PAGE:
[Show abstract][Hide abstract] ABSTRACT: Collagen ultrastructure plays a central role in the function of a wide range of connective tissues. Studying collagen structure at the microscopic scale is therefore of considerable interest to understand the mechanisms of tissue pathologies. Here, we use second harmonic generation microscopy to characterize collagen structure within bone and articular cartilage in human knees. We analyze the intensity dependence on polarization and discuss the differences between Forward and Backward images in both tissues. Focusing on articular cartilage, we observe an increase in Forward/Backward ratio from the cartilage surface to the bone. Coupling these results to numerical simulations reveals the evolution of collagen fibril diameter and spatial organization as a function of depth within cartilage.
Full-text · Article · Sep 2015 · Journal of Biophotonics
[Show abstract][Hide abstract] ABSTRACT: When intense light interacts with an atomic gas, recollision between an ionizing electron and its parent ion creates high-order harmonics of the fundamental laser frequency. This sub-cycle effect generates coherent soft X-rays and attosecond pulses, and provides a means to image molecular orbitals. Recently, high harmonics have been generated from bulk crystals, but what mechanism dominates the emission remains uncertain. To resolve this issue, we adapt measurement methods from gas-phase research to solid zinc oxide driven by mid-infrared laser fields of 0.25 volts per ångström. We find that when we alter the generation process with a second-harmonic beam, the modified harmonic spectrum bears the signature of a generalized recollision between an electron and its associated hole. In addition, we find that solid-state high harmonics are perturbed by fields so weak that they are present in conventional electronic circuits, thus opening a route to integrate electronics with attosecond and high-harmonic technology. Future experiments will permit the band structure of a solid to be tomographically reconstructed.
[Show abstract][Hide abstract] ABSTRACT: Electric breakdown in air occurs for electric fields exceeding 34 kV/cm and results in a large current surge that propagates along unpredictable trajectories. Guiding such currents across specific paths in a controllable manner could allow protection against lightning strikes and high-voltage capacitor discharges. Such capabilities can be used for delivering charge to specific targets, for electronic jamming, or for applications associated with electric welding and machining. We show that judiciously shaped laser radiation can be effectively used to manipulate the discharge along a complex path and to produce electric discharges that unfold along a predefined trajectory. Remarkably, such laser-induced arcing can even circumvent an object that completely occludes the line of sight.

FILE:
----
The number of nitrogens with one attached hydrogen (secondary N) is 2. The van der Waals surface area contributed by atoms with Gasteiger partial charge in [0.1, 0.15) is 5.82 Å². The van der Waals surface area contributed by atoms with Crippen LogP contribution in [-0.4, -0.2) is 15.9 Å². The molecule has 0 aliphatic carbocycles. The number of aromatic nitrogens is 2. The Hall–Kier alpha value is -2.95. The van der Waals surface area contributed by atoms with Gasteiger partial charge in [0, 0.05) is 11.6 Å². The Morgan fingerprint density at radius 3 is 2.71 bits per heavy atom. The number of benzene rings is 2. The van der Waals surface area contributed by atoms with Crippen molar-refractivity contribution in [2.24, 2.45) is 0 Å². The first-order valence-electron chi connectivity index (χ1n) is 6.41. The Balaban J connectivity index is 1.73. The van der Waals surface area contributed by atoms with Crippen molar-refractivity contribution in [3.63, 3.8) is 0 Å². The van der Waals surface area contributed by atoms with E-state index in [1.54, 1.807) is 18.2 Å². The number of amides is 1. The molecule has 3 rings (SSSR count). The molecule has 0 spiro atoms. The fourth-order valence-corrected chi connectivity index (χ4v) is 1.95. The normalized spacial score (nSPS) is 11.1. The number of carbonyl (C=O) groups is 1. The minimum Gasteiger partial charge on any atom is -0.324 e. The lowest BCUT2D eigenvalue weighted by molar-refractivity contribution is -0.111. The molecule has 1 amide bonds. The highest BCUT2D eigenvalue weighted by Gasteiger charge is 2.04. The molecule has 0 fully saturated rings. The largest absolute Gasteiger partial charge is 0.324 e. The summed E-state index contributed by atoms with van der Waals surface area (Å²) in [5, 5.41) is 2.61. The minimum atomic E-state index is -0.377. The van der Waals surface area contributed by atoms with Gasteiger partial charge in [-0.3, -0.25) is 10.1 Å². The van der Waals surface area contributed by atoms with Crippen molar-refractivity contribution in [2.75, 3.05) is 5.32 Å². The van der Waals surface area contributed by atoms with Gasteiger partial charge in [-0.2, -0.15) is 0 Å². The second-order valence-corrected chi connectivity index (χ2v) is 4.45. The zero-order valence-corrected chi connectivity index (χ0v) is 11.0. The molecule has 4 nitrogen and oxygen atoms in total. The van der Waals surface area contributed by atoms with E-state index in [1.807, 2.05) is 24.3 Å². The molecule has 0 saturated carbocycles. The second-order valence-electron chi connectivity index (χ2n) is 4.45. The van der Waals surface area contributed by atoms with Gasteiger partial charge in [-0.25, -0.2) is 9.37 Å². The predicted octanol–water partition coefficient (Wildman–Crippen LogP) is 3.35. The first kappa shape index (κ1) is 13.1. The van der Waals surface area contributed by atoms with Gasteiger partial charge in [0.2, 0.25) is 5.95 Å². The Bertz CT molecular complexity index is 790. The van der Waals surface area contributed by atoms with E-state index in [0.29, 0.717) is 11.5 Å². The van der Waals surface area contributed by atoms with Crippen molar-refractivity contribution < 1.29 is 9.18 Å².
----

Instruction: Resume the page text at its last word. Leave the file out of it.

[Show abstract][Hide abstract] ABSTRACT: Here we introduce a high sensitive side-polished fiber optic based surface plasmon resonance (SPR) sensor for refractometry in liquids for 1.32–1.37 Refractive Index Unit (RIU). In fabrication, a Controllable Hybrid Polishing Method (CHPM) was used to make high quality D-shaped fibers. For characterization, a super continuum (SC) light source was used in the measurement setup. The sensor has a spectral sensitivity of 5200 nm/RIU with a Limit of Detection (LOD) of 5.8 × 10−6 RIU. Also, we have demonstrated that by reducing the intensity noise in our light source, a Signal-to-Noise Ratio (SNR) of 12.6 dB and a Limit of Detection (LOD) of 3.7 × 10−6 RIU is achievable in an intensiometric approach.
No preview · Article · Jun 2015 · Sensors and Actuators A Physical
[Show abstract][Hide abstract] ABSTRACT: We propose a novel Surface Plasmon Resonance (SPR)-based sensor that detects dew formation in optical fiber-based smart textiles. The proposed SPR sensor facilitates the observation of two phenomena: condensation of moisture and evaporation of water molecules in air. This sensor detects dew formation in less than 0.25 s, and determines dew point temperature with an accuracy of 4%. It can be used to monitor water layer depth changes during dew formation and evaporation in the range of a plasmon depth probe, i.e., 250 nm, with a resolution of 7 nm. Further, it facilitates estimation of the relative humidity of a medium over a dynamic range of 30% to 70% by measuring the evaporation time via the plasmon depth probe.
[Show abstract][Hide abstract] ABSTRACT: We investigate the behavior of resonant-induced harmonics from tin using driving lasers with tunable wavelengths. The intensity of the resonant harmonic is suppressed by the tuning laser wavelength around 1.8µm to understand the interaction dynamics of continuum electron with the autoionizing state.
[Show abstract][Hide abstract] ABSTRACT: Carbon molecules are used to generate intense high-order harmonics using driving lasers with 0.8 µm - 1.71 µm wavelengths. By driving plasma of reduced size (~200µm) with 1.71µm laser, we could extend the cutoff to ~70eV, while reducing the peak intensity by only ~31%.